In the wake of the Government’s not entirely successful attempt to sell the idea that one way of helping poor people is by giving tax cuts and bonuses to rich people, I thought this week might be a good time to dig out this rather spirited piece of class warfare by the Victorian poet Ebenezer Elliott (1781-1849). Of course, as a poem it’s a bit of a blunt instrument, and belongs more properly to a time when we had a government that was actively and malevolently repressive towards the working classes rather than a government that is, let us charitably assume, doing its possibly inadequate best to deal with a complex spiral of demands and expectations while weathering an economic tempest. I was brought up on tales of Victorian ancestors extracting their own rotten teeth and attempting to perform their own abortions, of hungry children waiting behind their father’s chair to get the kipper skins when he had finished eating the fish (this was practical, not cruel: the breadwinner must be given the energy for his labour or there would simply be no bread), and of old couples being kept apart as they lived out their pensionless days in the workhouse.
In our times we have somewhat different concepts of ‘hardship’ and ‘poverty’, and while it may no longer be true that we have never had it so good, it is perhaps salutary to remember that we have certainly had it worse. Not that that is much consolation to young people in my area faced with starter home property prices at least fifteen times the average starting salary (my first house cost four times mine), and that after emerging from further education saddled with huge debts even after an injection of parental help (in my days a student grant didn’t exactly allow one to lead the high life, but it came without strings and was just enough to give a measure of financial independence). Were my generation truly the lucky ones, living through the last good times of our country? I don’t know, but I worry for my grandchildren.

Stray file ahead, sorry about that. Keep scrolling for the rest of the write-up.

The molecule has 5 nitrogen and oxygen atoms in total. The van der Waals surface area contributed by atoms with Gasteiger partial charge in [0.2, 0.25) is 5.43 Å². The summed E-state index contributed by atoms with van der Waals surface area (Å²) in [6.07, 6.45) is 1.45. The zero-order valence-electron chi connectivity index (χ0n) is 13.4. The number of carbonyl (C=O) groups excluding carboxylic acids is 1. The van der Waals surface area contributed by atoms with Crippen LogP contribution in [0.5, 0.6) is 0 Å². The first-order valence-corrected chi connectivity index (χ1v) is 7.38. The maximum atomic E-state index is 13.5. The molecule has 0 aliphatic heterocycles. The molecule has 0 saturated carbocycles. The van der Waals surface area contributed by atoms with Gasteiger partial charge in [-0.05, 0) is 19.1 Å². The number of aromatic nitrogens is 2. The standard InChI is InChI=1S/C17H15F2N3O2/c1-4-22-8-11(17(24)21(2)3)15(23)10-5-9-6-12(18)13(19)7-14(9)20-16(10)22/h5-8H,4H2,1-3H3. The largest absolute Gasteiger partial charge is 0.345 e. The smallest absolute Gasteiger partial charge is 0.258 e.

Elliott had a difficult early life, at one point going bankrupt, and though he eventually became a successful iron merchant and steel manufacturer, the experience of being homeless and out of work gave him a deep and lasting sympathy for the poor. He was a notable opponent of the Corn Laws, basically restrictions on the import of cheap grain in force from 1815 to 1846, which operated to enhance the profits and political power of the landowning class but caused hardship and starvation among the workers. This did not make him popular with his fellow entrepreneurs, and the workers were too busy starving to have much time for poetry, but at least he tried.
Ye coop us up, and tax our bread,
And wonder why we pine:
But ye are fat, and round, and red,
And fill’d with tax-bought wine.
Thus, twelve rats starve while three rats thrive,
(Like you on mine and me),
When fifteen rats are caged alive,
With food for nine and three.
Haste! Havoc’s torch begins to glow –
The ending is begun;
Make haste! Destruction thinks ye slow;
Make haste to be undone!
Why are ye call’d ‘My Lord’ and ‘Squire’,
While fed by mine and me,
And wringing food, and clothes and fire,
From bread-tax’d misery?
Make haste, slow rogues! prohibit trade,
Prohibit honest gain;
Turn all the good that God hath made
To fear, and hate, and pain;
Till beggars all, assassins all,
All cannibals we be,
And death shall have no funeral,
From shipless sea to sea.